The B-24 was the most numerous American warplane of the Second World War. Total production figures show some variation. The main Wikipedia page for the B-24 says 18,482 were produced. Martin Bowman’s book Consolidated B-24 Liberator (Crowood Press, 2000) puts the number at “well over 19,000.” According to another Wikipedia Page, the total number of B-24s produced was 19,266, in five different plants across the United States, as follows:
Consolidated, San Diego (CO) – 6,506
Consolidated, Fort Worth (CF) – 2,745
Ford, Willow Run (FO) – 8,685
North American, Dallas (NT) – 966
Douglas, Tulsa (DT) – 964
The only problem is that adding up those figures gives a total production of 19,866.
Thirteen complete Liberators survive today.
It is my personal view that any aircraft history researcher will benefit from consulting the enormous archive of data assembled by Joe Baugher. His magnum opus – USASC-USAAS-USAAC-USAAF-USAF Military Aircraft Serial Numbers–1908 to Present is simply indispensable if you’re one of those people (like me) who wants to track down exact details of the when and where of a particular aircraft.
Here are a few essential facts about Joplin Jalopy and her kin, from Joe’s page on the B-24J. http://www.joebaugher.com/usaf_bombers/b24_18.html
- Wingspan: 110 feet
- Length: 64 feet 2 inches
- Height: 18 feet
- Wing Area: 1048 square feet
- 38,000 pounds empty
- 56,000 pounds combat
- 71,200 pounds maximum overload.
- Four x Pratt & Whitney R-1830-65 Twin Wasp 14-cylinder air-cooled radial engines with General Electric B-22 turbosuperchargers
- Ten 0.50-inch Browning machine guns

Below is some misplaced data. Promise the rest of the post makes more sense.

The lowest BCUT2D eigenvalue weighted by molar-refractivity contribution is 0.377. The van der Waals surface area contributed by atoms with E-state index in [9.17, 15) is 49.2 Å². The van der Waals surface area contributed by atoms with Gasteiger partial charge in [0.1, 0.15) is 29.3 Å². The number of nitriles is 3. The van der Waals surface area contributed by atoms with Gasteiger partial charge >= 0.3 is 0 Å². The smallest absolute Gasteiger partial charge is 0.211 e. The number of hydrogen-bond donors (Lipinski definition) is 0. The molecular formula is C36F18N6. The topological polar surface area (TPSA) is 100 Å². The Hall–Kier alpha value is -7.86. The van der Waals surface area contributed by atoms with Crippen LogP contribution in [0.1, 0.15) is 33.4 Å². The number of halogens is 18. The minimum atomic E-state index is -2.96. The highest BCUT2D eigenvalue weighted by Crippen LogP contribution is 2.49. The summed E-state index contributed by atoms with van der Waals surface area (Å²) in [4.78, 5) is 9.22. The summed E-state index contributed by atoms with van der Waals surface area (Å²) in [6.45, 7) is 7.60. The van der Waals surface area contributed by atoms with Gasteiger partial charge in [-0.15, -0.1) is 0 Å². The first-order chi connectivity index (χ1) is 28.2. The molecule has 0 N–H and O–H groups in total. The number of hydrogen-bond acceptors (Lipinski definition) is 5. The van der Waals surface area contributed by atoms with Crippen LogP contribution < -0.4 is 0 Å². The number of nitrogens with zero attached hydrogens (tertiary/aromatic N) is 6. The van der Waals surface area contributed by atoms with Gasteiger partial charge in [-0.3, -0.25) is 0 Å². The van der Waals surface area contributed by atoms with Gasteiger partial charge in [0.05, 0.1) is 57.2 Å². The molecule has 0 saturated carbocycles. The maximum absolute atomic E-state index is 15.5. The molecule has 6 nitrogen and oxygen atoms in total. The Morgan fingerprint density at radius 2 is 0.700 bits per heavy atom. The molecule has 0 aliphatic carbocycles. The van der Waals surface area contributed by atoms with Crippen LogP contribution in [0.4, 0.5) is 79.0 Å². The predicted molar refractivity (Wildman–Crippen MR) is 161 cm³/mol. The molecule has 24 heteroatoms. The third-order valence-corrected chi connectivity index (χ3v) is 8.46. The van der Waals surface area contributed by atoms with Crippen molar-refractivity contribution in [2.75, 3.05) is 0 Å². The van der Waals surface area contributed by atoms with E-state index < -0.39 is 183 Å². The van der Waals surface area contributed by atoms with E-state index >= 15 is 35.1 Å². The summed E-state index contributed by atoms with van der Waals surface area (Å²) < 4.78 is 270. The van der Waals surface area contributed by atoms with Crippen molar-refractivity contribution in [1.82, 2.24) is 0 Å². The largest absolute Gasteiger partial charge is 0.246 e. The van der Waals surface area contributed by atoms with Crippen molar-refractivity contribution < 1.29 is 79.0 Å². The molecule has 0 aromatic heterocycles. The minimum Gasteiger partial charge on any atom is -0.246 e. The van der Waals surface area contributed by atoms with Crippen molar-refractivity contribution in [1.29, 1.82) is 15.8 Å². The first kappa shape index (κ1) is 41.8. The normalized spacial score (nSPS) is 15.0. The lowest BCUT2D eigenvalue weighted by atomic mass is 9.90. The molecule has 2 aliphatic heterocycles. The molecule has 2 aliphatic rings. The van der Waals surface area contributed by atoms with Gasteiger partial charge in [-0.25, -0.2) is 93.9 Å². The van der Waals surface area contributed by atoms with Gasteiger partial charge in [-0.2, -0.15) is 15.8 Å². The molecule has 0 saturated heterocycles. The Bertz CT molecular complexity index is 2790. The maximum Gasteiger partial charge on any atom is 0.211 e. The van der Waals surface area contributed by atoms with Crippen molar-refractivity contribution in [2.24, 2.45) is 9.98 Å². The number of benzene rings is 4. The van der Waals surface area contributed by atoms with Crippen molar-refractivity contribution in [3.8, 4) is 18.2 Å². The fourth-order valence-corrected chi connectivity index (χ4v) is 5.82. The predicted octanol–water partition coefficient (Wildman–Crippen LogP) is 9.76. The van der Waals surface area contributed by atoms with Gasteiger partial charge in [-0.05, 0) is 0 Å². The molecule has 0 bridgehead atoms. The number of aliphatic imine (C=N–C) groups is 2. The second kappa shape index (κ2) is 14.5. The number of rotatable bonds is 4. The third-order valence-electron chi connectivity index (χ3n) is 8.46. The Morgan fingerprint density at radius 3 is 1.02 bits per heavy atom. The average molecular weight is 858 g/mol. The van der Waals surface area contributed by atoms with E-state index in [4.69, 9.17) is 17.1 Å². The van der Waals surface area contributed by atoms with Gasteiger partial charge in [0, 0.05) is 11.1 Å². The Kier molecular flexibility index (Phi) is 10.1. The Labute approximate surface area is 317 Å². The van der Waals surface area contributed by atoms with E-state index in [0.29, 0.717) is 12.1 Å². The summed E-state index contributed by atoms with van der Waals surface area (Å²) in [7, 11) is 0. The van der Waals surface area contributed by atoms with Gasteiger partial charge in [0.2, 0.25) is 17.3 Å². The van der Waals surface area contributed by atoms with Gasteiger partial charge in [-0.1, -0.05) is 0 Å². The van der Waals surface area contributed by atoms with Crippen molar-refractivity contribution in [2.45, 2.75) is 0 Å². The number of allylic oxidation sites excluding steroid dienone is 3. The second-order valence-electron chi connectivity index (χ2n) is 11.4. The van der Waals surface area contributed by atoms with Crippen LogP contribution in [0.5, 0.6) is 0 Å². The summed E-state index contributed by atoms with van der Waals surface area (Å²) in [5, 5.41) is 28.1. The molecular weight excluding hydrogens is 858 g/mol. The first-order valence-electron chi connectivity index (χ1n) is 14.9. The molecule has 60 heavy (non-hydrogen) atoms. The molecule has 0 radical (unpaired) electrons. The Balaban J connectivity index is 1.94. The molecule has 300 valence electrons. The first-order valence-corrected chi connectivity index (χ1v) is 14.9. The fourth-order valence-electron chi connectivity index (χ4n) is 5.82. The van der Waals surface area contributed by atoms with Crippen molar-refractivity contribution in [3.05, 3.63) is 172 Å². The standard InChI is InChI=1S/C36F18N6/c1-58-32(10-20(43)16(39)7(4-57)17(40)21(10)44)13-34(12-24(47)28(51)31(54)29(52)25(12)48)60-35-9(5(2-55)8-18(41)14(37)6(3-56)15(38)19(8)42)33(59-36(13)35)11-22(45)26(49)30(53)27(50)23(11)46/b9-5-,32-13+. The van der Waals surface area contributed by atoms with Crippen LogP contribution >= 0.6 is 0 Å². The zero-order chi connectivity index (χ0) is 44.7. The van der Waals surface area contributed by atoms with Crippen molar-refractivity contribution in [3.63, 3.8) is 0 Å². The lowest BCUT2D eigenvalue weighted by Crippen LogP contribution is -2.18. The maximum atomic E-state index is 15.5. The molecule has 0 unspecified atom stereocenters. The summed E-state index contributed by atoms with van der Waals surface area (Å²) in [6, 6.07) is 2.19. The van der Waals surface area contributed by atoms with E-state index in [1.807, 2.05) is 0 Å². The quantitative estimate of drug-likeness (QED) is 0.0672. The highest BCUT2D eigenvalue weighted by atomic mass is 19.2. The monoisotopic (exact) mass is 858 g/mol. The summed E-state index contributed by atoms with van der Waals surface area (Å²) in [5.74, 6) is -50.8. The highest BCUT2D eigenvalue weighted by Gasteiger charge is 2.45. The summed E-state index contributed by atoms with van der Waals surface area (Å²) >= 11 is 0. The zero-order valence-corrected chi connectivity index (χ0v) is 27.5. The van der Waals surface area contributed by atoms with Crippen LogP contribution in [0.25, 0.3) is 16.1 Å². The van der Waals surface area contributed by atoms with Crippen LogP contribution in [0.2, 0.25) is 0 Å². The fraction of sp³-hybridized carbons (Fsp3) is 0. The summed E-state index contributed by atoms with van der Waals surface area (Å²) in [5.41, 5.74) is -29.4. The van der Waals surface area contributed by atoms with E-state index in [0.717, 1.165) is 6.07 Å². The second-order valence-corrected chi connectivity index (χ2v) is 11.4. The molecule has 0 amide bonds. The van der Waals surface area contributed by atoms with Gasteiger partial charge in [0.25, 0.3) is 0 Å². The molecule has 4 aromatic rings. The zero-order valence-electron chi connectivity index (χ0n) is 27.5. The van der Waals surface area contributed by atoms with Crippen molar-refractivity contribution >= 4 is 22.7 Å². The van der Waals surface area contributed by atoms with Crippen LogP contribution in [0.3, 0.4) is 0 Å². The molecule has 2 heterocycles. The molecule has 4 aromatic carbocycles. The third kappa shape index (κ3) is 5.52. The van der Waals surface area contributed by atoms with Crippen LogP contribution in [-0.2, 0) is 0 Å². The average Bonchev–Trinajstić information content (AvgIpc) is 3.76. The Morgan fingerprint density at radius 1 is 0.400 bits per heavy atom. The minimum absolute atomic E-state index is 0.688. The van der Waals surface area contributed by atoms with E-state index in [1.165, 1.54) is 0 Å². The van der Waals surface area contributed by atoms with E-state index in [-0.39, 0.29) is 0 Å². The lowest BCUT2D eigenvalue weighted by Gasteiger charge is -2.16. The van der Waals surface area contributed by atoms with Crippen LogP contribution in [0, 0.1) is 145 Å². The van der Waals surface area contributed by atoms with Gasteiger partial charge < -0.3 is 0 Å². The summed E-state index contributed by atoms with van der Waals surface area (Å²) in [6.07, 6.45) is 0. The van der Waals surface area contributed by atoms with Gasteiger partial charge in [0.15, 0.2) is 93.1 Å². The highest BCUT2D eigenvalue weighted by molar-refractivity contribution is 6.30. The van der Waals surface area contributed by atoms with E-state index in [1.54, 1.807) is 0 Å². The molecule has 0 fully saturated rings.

- Maximum internal bomb load 8000 pounds (usually 5000 pounds)
- 10 – Pilot, Copilot, Bombardier, Nose gunner, Navigator, Radio operator, Ball turret gunner, Left and Right Waist gunners, Tail gunner
The US Army had directed that the C-1 automatic pilot and the M-series bombsight be installed on all production Liberators under the designation B-24J.
Liberator units in combat had discovered to their cost that the B-24 lacked protection against frontal attacks, and depots in Hawaii and Australia had already begun to dismount tail turrets from Liberators and remount them in the nose to rectify this deficiency. A variety of turret types were used in production until the supplies of the cylindrical Emerson turret (made by Emerson Electric Company in Ferguson, St. Louis, MO) were sufficient to equip all models of the B-24J. All five Liberator factories in the production pool then standardized on making the B-24J. The production pool factories were Consolidated at San Diego, California, Ford at Willow Run, Michigan, Douglas at Tulsa, Oklahoma, North American at Dallas and Convair at Fort Worth, Texas.
B-24J production at Ford’s Willow Run plant started in April 1944 with the B-24J-1-FO production block. Army Air Force serial numbers 42-50509 to 42-50759 and 42-95504/95628 were used in this block. Given that the Jalopy was 42-50535 we can see that she was built very early in the B-24J-1-FO batch.
A conversation I had with one of the historians at Willow Run a few years ago suggests she was finished on May 5th or 6th 1944. On completion, her next destination would be one of the six modification centers which specialized in the installation of theater-specific modifications for combat aircraft.